Brown Calls for Return by British Banks to Prudence

Business Materials 22 February 2009 21:24 (UTC +04:00)

Prime Minister Gordon Brown called for a return to more prudent lending by British banks as they struggle to survive the financial crisis and rebuild their businesses with the help of taxpayers' money, Bloomberg reported.

"We do want to see the reinvention of the traditional savings and mortgage bank in Britain, for loans to be made on prudent and careful terms, not just to people with large deposits, but to first-time buyers and those on middle and modest incomes," Brown wrote in the Observer newspaper today.

Royal Bank of Scotland Group Plc and Lloyds Banking Group Plc, both part-owned by the taxpayer, have asked the government to insure almost 500 billion pounds ($720 billion) of assets as part of the Treasury's plan to spur lending, the Sunday Telegraph said today. Bank of England Deputy Governor John Gieve said this week that Britain faces the threat of a decade-long depression.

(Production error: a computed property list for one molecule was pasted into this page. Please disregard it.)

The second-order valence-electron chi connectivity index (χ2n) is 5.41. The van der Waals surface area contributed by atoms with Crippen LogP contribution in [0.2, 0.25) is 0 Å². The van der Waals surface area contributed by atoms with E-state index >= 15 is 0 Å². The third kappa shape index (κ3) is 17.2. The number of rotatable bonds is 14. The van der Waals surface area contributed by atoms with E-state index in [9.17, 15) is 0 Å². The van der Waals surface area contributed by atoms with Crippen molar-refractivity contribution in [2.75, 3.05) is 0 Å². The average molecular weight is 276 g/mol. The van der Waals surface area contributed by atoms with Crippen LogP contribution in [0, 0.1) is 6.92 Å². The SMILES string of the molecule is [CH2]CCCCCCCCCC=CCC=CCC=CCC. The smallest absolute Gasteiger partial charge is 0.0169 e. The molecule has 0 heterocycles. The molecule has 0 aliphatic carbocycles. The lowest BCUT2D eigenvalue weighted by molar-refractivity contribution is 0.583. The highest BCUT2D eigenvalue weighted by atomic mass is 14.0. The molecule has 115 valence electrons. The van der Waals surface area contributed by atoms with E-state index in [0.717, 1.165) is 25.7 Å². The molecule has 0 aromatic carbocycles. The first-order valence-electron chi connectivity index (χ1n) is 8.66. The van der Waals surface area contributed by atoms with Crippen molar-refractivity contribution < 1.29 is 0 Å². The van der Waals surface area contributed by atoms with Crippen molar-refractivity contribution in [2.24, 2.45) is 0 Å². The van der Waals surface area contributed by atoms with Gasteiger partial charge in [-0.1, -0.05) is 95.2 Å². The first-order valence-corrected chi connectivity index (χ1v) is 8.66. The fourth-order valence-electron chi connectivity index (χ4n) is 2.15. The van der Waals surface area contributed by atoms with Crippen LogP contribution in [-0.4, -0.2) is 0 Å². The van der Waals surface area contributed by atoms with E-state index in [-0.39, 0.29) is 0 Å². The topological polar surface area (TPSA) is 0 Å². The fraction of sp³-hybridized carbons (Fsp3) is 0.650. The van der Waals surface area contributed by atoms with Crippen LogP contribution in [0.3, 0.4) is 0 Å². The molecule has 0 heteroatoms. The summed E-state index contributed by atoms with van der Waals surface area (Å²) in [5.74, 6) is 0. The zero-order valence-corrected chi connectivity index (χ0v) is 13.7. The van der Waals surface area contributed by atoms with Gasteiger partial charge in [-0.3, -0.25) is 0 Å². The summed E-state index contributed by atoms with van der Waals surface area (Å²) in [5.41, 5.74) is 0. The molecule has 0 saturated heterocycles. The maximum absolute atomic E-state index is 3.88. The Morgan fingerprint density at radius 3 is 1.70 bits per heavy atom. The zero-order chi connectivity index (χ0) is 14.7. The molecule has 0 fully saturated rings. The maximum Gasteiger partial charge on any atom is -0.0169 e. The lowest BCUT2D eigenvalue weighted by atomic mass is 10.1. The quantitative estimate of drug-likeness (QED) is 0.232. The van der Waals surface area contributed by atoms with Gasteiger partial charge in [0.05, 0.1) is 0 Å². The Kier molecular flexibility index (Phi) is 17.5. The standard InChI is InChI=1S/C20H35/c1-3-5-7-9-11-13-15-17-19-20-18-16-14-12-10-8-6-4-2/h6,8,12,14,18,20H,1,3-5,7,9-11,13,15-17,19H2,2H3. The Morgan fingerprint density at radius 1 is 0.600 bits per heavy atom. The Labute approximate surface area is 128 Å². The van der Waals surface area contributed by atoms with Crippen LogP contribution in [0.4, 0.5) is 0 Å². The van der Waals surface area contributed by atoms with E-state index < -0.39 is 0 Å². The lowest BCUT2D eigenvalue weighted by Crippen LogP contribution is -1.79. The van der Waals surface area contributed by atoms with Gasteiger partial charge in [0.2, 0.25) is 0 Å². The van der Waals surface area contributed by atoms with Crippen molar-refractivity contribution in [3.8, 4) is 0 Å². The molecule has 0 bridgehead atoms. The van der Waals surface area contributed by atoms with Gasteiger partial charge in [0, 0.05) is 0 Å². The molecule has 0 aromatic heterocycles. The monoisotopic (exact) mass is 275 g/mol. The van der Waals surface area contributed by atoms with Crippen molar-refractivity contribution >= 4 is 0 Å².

"We need to ensure that the U.K. banking system that emerges over the coming months is refocused on providing strong competitive banking for domestically focused businesses, including start-ups and entrepreneurs, as well as mortgages for those who want to buy a home," Brown wrote. "In short, we need stronger business banks, mortgage banks and savings banks."

Brown said that the government has asked the Financial Services Authority to look at how to regulate the provision of mortgages that are worth more than the homes they are secured on. Northern Rock Plc, the first British bank to be nationalized as a result of the crisis, offered such loans before the seizure of wholesale funding markets undermined its business model.